3.5 Sample

The theoretical part of this analysis concerns the unemployed and employees. Studies on transition between other states (e.g. employment–inactivity) are built up on different theoretical grounds. Moreover, as noted by Vossemer et al., (2017, p. 1236) the anticipated moderating effects of policies (e.g. employment protection) often do not apply to the group of self-employed. For this reason analyses in this field of interest are either focused on differences between employees and the unemployed (Eichhorn 2013, 2014; Vossemer et al., 2017) or include other groups (e.g. inactive) but do not formulate hypotheses nor interpret results referring to them (e.g. Clark & Oswald, 1994; Stam et al., 2016; Wulfgramm, 2014). Therefore we restrict our sample to employees and the unemployed only. Our sample consists of individuals aged 15–35. Such strategy is driven by the thematic scope of the analysis but also reduces the bias resulting from possible changes of education systems in time (micro-level characteristics are not lagged with respect to variables characterizing education systems). The final sample includes countries for which the full set of micro- and macro-level variables was available. In rare cases, at the macro level the missing values were substituted with values from the nearest year (see table S5 in supplementary materials). The final sample used in the three-level models covers 7 waves of ESS (2002, 2004, 2006, 2008, 2010, 2012, 2014) and consists of 39,665 individuals from 27 countries. In the estimation of the two-level models we use the data from wave 2008 describing 6990 individuals from 22 countries. Tables 10, 11 in the Appendix and S1-S2 in supplementary materials present the micro- and macro-level descriptive statistics for both samples respectively.

4 Results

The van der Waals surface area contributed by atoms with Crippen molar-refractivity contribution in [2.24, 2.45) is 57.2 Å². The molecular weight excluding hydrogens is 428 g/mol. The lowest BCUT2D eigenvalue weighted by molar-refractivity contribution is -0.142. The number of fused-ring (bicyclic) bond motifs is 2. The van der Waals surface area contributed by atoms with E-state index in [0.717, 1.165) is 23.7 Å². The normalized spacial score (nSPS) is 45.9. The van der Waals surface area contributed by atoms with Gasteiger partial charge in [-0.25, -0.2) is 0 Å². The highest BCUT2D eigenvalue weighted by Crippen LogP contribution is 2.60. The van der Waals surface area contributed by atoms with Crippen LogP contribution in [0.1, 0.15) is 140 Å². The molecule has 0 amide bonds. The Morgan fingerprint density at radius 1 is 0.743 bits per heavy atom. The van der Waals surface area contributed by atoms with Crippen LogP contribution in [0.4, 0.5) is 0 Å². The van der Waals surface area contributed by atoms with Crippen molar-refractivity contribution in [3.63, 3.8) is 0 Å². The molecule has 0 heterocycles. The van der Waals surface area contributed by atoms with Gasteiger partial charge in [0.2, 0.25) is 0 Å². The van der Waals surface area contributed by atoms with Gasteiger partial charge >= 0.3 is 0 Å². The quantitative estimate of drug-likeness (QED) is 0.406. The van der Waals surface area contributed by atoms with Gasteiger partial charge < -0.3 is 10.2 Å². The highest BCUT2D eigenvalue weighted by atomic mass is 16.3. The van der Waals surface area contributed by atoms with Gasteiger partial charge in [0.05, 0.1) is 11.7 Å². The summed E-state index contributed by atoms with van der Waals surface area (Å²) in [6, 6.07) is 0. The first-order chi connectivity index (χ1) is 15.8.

Table 4 presents the estimation results of the first-step regressions (where only one macro-level variable and its interaction term with employment dummy were included). The estimated micro-level effects are in accordance with the theoretical expectations. Working individuals declare on average 0.5–0.6 units higher life satisfaction than the unemployed. This result can be attributed to the direct psychological effect since the models control for characteristics potentially mediating the employment – well-being relationship, income, civil and parental status. The results confirm the existence of the scarring effect – regardless of the current labour market status, those who experienced unemployment in the past declare lower life satisfaction. In accordance with the literature, the relationship between age and life satisfaction is strong and non-linear (a statistically significant coefficient of age and its quadratic term). A significant and positive impact of the level of education is not unusual. However, it could also reflect the imperfect measurement of the income variable (strongly correlated with education). The effects of other mediating variables (parental, civil status) as well as confounders (disability, migrant status) are consistent with the current state of knowledge.